Betelgeuse: Nearby 'supernova' star's dimming explained
Astronomers say big cool patches on a "supergiant" star close to Earth were behind its surprise dimming last year.
Red giant stars like Betelgeuse frequently undergo changes in brightness, but the drop to 40% of its normal value between October 2019 and April 2020 surprised astronomers.
Researchers now say this was caused by gigantic cool areas similar to the sunspots seen on our own parent star.
There had been speculation that Betelgeuse was about to go supernova.
But the star instead began to recover and by May 2020 it was back at its original brightness.
Betelgeuse, which is about 500 light-years from Earth, is reaching the end of its life. But it's not known precisely when it will explode; it could take as long as hundreds of thousands of years or even a million years.
When the giant star does run out of fuel, however, it will first collapse and then rebound in a spectacular explosion. There is no risk to Earth, but Betelgeuse will brighten enormously for a few weeks or months.
It should be visible in daylight and could be as bright as the Moon during night time.
Because it takes about 500 years for the light to reach us, we would be viewing an event that had happened centuries in the past.
Various scenarios have been put forward to explain the recent changes in the brightness of the star.
Astronomers have previously considered that dust produced by the star was obscuring it, causing the steep decline in brightness.
Red giants exhibit a behaviour known as pulsation, caused by changes in the area and temperature of the star's surface layers. Pulsations can eject the outer layers of the star with relative ease.
The released gas cools down and develops into compounds that astronomers call dust.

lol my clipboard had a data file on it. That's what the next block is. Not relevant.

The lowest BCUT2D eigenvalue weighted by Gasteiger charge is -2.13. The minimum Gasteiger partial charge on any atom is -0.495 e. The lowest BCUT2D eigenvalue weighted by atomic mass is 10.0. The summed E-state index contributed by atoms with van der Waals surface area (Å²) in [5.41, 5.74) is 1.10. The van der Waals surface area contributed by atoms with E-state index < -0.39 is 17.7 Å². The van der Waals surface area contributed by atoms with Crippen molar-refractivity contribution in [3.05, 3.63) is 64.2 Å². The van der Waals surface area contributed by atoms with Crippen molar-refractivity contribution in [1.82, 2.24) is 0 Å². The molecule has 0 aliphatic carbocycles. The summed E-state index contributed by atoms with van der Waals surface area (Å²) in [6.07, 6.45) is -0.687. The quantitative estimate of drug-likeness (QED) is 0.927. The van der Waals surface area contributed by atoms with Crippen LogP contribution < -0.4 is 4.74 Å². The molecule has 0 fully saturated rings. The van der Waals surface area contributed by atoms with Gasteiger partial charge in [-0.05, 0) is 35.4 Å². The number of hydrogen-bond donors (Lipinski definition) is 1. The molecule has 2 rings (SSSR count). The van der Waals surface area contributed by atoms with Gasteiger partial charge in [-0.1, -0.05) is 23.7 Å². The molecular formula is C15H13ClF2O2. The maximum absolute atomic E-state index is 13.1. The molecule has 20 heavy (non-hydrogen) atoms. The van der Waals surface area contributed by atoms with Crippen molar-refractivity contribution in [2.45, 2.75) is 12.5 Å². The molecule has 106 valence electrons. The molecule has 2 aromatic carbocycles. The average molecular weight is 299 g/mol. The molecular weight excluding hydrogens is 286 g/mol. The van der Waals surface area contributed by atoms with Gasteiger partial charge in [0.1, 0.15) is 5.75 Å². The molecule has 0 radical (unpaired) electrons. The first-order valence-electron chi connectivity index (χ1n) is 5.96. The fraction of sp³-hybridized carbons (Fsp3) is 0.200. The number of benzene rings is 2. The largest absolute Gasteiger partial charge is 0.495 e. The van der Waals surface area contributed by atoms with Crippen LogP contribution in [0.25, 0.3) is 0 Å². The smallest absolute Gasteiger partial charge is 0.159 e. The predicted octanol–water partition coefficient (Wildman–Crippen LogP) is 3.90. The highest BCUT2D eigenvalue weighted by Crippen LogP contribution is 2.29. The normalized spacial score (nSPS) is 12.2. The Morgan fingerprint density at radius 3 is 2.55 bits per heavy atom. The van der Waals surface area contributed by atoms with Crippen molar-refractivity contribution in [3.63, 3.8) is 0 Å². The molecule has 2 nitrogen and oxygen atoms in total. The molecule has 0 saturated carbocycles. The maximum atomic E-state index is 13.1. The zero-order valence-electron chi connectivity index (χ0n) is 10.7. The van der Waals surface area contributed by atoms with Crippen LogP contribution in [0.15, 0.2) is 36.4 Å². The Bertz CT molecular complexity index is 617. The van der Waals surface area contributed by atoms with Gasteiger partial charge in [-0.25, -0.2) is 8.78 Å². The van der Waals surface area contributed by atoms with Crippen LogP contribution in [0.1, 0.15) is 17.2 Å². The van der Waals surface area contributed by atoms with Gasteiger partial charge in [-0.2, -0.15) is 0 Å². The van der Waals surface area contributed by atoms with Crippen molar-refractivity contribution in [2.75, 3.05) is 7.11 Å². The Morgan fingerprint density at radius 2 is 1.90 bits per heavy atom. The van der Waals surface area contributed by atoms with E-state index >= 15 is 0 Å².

To test the dust idea, the astronomers used the Atacama Pathfinder Experiment (APEX) in Chile and the James Clerk Maxwell Telescope (JCMT) on Mauna Kea in Hawaii. These telescopes measure electromagnetic radiation in the submillimetre wave spectral range. The wavelength of this radiation is a thousand times greater than that of visible light.
This part of the electromagnetic spectrum is particularly good for observing the distribution of cosmic dust.
"What surprised us was that Betelgeuse turned 20% darker even in the submillimetre wave range," said co-author Steve Mairs from the East Asian Observatory in Taiwan, which operates the JCMT.
According to the study, which was led by Thavisha Dharmawardena from the Max Planck Institute for Astronomy in Heidelberg, Germany, the result isn't compatible with the presence of dust.
Instead, the astronomers say, temperature variations in the photosphere - the luminous surface of the star - most likely caused the brightness to drop.
"Corresponding high-resolution images of Betelgeuse from December 2019 show areas of varying brightness. Together with our result, this is a clear indication of huge star spots covering between 50% and 70% of the visible surface and having a lower temperature than the brighter photosphere," said co-author Peter Scicluna from the European Southern Observatory (Eso).
"For comparison, a typical sunspot is the size of the Earth. The Betelgeuse star spot would be a hundred times larger than the Sun. The sudden fading of Betelgeuse does not mean it is going supernova. It is a supergiant star growing a super-sized star spot." said co-author Prof Albert Zijlstra from The University of Manchester, UK.
Compared with our Sun, Betelgeuse is about 20 times more massive and roughly 1,000 times larger. If placed in the centre of the Solar System, it would almost reach the orbit of Jupiter.
The findings are published in The Astrophysical Journal Letters.
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